Politics, Moderate



From 'fake news' to witch hunt

Kathleen Parker on

WASHINGTON -- Conspiracies. Secret societies. Witch hunts.

During the past year, we've heard reference to all of the above to explain away any suggestion of collusion between the Trump campaign and Russia in the 2016 presidential election.

Allegedly, there's a secret society within the Federal Bureau of Investigation aimed at deposing Trump. This bit of conspiracy theorizing is thanks to some 50,000 text exchanges between two FBI officials involved in special counsel Robert Mueller's investigation -- Peter Strzok and Lisa Page -- who were deeply critical of Trump during the campaign, even mentioning a now-debunked hush-hush society. At least one text also suggested that the two were dedicated to preventing Trump's election.

It is little wonder that Trump and many of his fellow Republicans concluded that the investigation is corrupt. But then, the two were equally aghast at the prospect of Bernie Sanders' election. That they mocked the selection of a "Duck Dynasty" star to speak at the Republican National Convention is hardly conclusive evidence of malice. That they are fools seems incontestable, but whether this is enough to condemn the whole agency or to impugn the investigation is definitively not.

There are lots of other dots in this constellation of rumor and innuendo, as well as documented facts and events that can be easily corroborated. Objectively, it is neither conjecture nor conspiracy to observe that the president strikes a defensive pose every time a well-sourced story reveals something that could seem incriminating. Indeed, he has become Clintonesque, reflexively dodging and covering up, whether he needs to or not.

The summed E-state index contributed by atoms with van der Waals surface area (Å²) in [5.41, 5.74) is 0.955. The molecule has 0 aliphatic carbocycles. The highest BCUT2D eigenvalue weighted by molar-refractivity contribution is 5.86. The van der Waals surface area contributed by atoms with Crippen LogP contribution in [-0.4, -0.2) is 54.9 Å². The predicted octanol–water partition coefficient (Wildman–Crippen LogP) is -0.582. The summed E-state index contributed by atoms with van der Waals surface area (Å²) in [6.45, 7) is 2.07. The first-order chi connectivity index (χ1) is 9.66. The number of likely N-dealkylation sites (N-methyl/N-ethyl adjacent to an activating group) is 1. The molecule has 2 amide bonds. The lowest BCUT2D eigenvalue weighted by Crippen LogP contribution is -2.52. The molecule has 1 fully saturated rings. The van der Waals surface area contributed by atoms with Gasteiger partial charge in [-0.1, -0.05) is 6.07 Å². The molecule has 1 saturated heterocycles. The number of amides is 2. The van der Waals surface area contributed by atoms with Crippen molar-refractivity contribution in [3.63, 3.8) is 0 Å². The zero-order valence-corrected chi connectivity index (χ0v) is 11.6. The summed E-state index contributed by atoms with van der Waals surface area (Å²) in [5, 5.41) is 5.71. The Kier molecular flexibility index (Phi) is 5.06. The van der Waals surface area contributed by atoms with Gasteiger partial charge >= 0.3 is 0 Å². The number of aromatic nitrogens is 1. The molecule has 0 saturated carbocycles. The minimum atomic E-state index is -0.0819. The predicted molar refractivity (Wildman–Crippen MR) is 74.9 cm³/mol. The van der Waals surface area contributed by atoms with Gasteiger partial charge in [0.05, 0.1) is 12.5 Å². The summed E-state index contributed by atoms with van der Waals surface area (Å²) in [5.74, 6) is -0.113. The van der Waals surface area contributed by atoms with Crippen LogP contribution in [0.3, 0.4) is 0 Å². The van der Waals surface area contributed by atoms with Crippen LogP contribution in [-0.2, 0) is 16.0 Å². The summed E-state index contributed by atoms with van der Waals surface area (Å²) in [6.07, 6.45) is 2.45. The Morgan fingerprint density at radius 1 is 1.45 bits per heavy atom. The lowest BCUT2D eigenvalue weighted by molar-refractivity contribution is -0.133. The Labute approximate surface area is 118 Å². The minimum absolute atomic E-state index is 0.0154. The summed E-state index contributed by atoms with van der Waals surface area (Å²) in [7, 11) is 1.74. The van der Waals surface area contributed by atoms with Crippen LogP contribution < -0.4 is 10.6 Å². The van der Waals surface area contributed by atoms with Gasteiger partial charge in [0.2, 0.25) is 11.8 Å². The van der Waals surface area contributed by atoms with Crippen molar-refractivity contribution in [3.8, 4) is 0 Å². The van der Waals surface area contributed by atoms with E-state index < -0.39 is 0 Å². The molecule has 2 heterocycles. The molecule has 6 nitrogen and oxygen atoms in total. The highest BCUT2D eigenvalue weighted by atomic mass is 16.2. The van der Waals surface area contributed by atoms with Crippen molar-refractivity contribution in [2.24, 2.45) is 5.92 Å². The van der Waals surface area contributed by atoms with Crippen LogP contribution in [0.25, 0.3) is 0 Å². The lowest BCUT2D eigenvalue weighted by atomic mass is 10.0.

"Fake news," has become the car alarm of Trump's administration -- meaningless and loud. Thus, the question is whether Trump is hiding something, an obvious inference, or whether his objectively observable narcissistic personality means he can't tolerate even a suggestion that he may be at fault. The narcissist's first instinct is always to blame others. Combined with his excessive need for admiration, another narcissistic trait, it is conceivable that Trump punches back as a function of a personality disorder.

Whatever the verdict, either possibility inspires shivers.

Following are the facts thus far:

First, Trump fired FBI Director James Comey last May -- after, according to Comey, Trump had asked him for loyalty and to drop the probe into ex-national security adviser Michael Flynn, whose three-week tenure ended upon revelations that he had lied about conversations with Russia's U.S. ambassador. Flynn subsequently pleaded guilty to lying in exchange for his cooperation with the Russia investigation.

Whatever Romeo and Juliet may have fantasized, this episode is factual.


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